I know opinions can vary when it comes to Dr. Seuss. The wording can be awkward and leave you tongue-tied, which is not the best for reading aloud. But it rhymes, and I’m a sucker for a good rhyming text, especially one that’s educational.  Each book flows really well after one or two readings.

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The Farm

The images in this post were taken by Katie and the words written by Sarah.

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About five years ago, I babysat for a family of five in central Pennsylvania. They were residents of NYC, but every year during July and August they would drive to PA to visit the grandparents’ farm. I spent the long summer days helping the kids pick tomatoes, harvest peas, and feed the animals.  When it rained we pulled out piles of craft supplies and got to work. When we were restless we climbed ropes and trees and explored the fields seeking out wild flowers. Without fail, at the end of each evening, the kids needed a bath and good night’s sleep.

It wasn’t until I saw these simple summer farm scenes laid out before me that I realized I had it pretty good growing up. A whole host of opportunities granted simply because of geography. Summer days exploring the garden and forests in bare feet. Nurturing not only chickens but a hearty compost pile. Chasing dogs, neighbors, and fireflies before gathering around a campfire only to look up and gaze at the Milky Way. Now as adults, blazing and hiking trails, foraging for mushrooms and taking home poison ivy too. Gathering in the green fields to celebrate the land with the little ones who will visit year after year, taking home memories and lessons from a summer on the farm.

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Mitchell Lake Trail : Summer

We like a good hike, and every once in a while we take the opportunity to slow down, take pictures, and share the adventure with you. You can check out some of our previous Colorado hikes here.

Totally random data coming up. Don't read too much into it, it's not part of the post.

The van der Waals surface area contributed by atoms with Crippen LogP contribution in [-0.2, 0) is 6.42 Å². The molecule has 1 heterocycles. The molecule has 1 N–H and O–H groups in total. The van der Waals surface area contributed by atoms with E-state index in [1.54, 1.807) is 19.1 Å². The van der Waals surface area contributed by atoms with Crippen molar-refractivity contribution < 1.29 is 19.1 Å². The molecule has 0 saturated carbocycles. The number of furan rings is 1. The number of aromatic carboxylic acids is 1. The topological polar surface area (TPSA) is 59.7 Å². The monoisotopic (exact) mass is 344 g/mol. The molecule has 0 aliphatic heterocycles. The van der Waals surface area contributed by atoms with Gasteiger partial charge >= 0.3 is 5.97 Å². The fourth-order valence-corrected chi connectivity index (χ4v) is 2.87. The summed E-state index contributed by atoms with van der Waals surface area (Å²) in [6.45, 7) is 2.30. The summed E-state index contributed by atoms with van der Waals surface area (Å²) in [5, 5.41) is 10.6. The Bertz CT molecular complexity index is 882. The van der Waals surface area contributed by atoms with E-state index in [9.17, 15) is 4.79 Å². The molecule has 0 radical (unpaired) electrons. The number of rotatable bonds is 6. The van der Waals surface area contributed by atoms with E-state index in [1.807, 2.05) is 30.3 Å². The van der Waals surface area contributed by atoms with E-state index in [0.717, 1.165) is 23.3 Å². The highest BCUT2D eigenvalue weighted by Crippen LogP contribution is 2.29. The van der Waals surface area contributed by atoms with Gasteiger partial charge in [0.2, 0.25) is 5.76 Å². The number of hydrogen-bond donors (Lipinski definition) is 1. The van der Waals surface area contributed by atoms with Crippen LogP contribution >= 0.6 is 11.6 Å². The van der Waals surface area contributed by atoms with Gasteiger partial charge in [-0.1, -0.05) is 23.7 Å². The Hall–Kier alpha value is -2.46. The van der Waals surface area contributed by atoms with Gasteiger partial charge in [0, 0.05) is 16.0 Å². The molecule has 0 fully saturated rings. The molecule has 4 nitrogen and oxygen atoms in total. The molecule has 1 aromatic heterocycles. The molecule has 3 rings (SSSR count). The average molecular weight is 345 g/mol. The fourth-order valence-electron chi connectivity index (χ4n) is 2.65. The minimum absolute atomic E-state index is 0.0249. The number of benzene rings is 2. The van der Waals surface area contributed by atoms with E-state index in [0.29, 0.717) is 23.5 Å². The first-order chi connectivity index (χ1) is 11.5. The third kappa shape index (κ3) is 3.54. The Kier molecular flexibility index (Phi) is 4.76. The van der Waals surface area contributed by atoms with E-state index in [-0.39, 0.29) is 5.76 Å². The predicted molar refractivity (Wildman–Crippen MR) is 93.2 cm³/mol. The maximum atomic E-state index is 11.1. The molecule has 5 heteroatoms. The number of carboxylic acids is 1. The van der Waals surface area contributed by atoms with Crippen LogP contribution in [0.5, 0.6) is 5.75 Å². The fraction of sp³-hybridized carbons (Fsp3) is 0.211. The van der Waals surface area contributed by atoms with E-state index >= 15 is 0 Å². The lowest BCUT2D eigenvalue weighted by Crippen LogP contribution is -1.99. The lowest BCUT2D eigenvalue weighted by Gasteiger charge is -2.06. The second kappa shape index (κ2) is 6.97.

Hello from Virginia! I’m popping in to share a hike that we took a few weeks ago in mid/late July.

We hiked this same trail (and more) two times last October when there was snow on the ground and ice on the trails. You can read more about those hikes in that post, and I’m going to repost some of the general information about the Brainard Lake Recreation Area the Mitchell Lake Trailhead below.

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Trail Location

The trail starts within the Brainard Lake Recreation Area, but quickly leaves that area and continues on into the Indian Peaks Wilderness Area.

Brainard Lake Recreation Area is open to vehicles from June – October, but the exact opening and closing dates vary each year based on the weather. The entrance fee is on a sliding scale from $1 if you’re walking to $10/car, BUT you can access this area for free with a Nation Parks annual pass. When the area is closed during the winter, you can still park at a lot near the entrance and then enter the area by foot/ski/bike.

During the summer months, you can drive into the area and park at a number of lots. There’s a day-use lot near the main lake that often has spaces, and then there are two smaller lots near the Long Lake and Mitchell Lake trailheads, but in our experience, both of these fill up fairly early and remain packed throughout the day.

If possible, park at the Mitchell Lakes Trailhead and you’ll be able to quickly access the trail, if the lot is full, you’ll have to park in one of the other lots and walk over to the trailhead.

On this particular day, the Long Lake and Mitchell Lake parking areas were full, BUT we brought bikes! It was an easy ride from the day-use lot over to the Mitchell lot, and then we locked the bikes up by the ranger shed at the start of the trail. 

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Trail Overview

The hike to Mitchell Lake is just under a mile, and it’s another 1.6 miles to reach Blue Lake. These are both out-and-back destinations, making the round-trip hike to Mitchell approximately 1.8 miles and the hike to Blue Lake five miles. The altitude at the trailhead is approximately 10,500 ft, with a gradual climb of just 200 ft to Mitchell Lake and then reaching a final altitude of 11,300 ft at Blue Lake.

On this particular hike, we only made it to Mitchell lake, but last fall, we made it all the way to Blue Lake (on our second try!).

This is a popular, well-worn trail that is easily visible when there isn’t much snow on the ground, and was relatively well marked with flashes on the trees..

Near the base of the trail, hiking is relatively easy with that slow, gradual climb to Mitchell Lake. There is one large stream-crossing over a short wooden bridge, and then another crossing over a wider stream with fallen logs used as the bridge. In other segments, planks are used to keep hikers out of boggy areas.